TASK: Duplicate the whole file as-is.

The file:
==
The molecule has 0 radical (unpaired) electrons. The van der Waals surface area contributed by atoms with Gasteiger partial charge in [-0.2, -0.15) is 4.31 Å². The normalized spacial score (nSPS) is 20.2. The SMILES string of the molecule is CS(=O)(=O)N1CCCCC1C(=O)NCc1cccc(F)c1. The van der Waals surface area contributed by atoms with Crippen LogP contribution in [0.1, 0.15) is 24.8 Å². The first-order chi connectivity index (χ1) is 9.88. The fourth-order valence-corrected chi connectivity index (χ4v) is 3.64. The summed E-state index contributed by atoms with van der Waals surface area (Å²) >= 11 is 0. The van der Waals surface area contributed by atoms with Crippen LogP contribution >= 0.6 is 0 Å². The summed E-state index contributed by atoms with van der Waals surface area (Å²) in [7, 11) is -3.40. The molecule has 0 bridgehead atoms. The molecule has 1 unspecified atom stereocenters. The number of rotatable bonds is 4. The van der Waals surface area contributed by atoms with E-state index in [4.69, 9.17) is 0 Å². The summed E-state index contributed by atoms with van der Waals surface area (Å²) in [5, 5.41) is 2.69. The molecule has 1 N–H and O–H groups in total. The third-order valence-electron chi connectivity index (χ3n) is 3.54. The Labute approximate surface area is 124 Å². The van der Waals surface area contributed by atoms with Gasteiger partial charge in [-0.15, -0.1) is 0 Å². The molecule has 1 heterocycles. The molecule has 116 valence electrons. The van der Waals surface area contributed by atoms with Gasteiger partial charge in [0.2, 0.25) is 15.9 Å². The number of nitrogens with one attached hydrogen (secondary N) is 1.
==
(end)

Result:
The molecule has 0 radical (unpaired) electrons. The van der Waals surface area contributed by atoms with Gasteiger partial charge in [-0.2, -0.15) is 4.31 Å². The normalized spacial score (nSPS) is 20.2. The SMILES string of the molecule is CS(=O)(=O)N1CCCCC1C(=O)NCc1cccc(F)c1. The van der Waals surface area contributed by atoms with Crippen LogP contribution in [0.1, 0.15) is 24.8 Å². The first-order chi connectivity index (χ1) is 9.88. The fourth-order valence-corrected chi connectivity index (χ4v) is 3.64. The summed E-state index contributed by atoms with van der Waals surface area (Å²) >= 11 is 0. The van der Waals surface area contributed by atoms with Crippen LogP contribution >= 0.6 is 0 Å². The summed E-state index contributed by atoms with van der Waals surface area (Å²) in [7, 11) is -3.40. The molecule has 0 bridgehead atoms. The molecule has 1 unspecified atom stereocenters. The number of rotatable bonds is 4. The van der Waals surface area contributed by atoms with E-state index in [4.69, 9.17) is 0 Å². The summed E-state index contributed by atoms with van der Waals surface area (Å²) in [5, 5.41) is 2.69. The molecule has 1 N–H and O–H groups in total. The third-order valence-electron chi connectivity index (χ3n) is 3.54. The Labute approximate surface area is 124 Å². The van der Waals surface area contributed by atoms with Gasteiger partial charge in [-0.15, -0.1) is 0 Å². The molecule has 1 heterocycles. The molecule has 116 valence electrons. The van der Waals surface area contributed by atoms with Gasteiger partial charge in [0.2, 0.25) is 15.9 Å². The number of nitrogens with one attached hydrogen (secondary N) is 1.